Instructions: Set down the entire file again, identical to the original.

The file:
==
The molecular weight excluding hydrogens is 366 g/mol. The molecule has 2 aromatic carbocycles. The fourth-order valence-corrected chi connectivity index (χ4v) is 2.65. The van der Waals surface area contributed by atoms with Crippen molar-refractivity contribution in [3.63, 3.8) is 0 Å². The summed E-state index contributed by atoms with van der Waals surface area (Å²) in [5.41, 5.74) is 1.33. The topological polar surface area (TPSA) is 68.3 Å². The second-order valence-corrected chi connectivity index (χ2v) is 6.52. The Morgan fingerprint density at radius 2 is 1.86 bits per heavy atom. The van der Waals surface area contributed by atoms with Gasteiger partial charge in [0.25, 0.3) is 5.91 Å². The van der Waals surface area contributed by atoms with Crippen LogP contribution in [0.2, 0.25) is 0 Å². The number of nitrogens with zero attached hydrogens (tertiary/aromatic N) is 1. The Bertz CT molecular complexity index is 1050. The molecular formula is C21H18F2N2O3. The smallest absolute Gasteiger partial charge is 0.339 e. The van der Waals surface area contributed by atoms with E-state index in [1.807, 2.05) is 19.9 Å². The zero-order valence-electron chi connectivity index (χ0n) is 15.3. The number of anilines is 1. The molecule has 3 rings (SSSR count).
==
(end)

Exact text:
The molecular weight excluding hydrogens is 366 g/mol. The molecule has 2 aromatic carbocycles. The fourth-order valence-corrected chi connectivity index (χ4v) is 2.65. The van der Waals surface area contributed by atoms with Crippen molar-refractivity contribution in [3.63, 3.8) is 0 Å². The summed E-state index contributed by atoms with van der Waals surface area (Å²) in [5.41, 5.74) is 1.33. The topological polar surface area (TPSA) is 68.3 Å². The second-order valence-corrected chi connectivity index (χ2v) is 6.52. The Morgan fingerprint density at radius 2 is 1.86 bits per heavy atom. The van der Waals surface area contributed by atoms with Gasteiger partial charge in [0.25, 0.3) is 5.91 Å². The van der Waals surface area contributed by atoms with Crippen LogP contribution in [0.2, 0.25) is 0 Å². The number of nitrogens with zero attached hydrogens (tertiary/aromatic N) is 1. The Bertz CT molecular complexity index is 1050. The molecular formula is C21H18F2N2O3. The smallest absolute Gasteiger partial charge is 0.339 e. The van der Waals surface area contributed by atoms with E-state index in [1.807, 2.05) is 19.9 Å². The zero-order valence-electron chi connectivity index (χ0n) is 15.3. The number of anilines is 1. The molecule has 3 rings (SSSR count).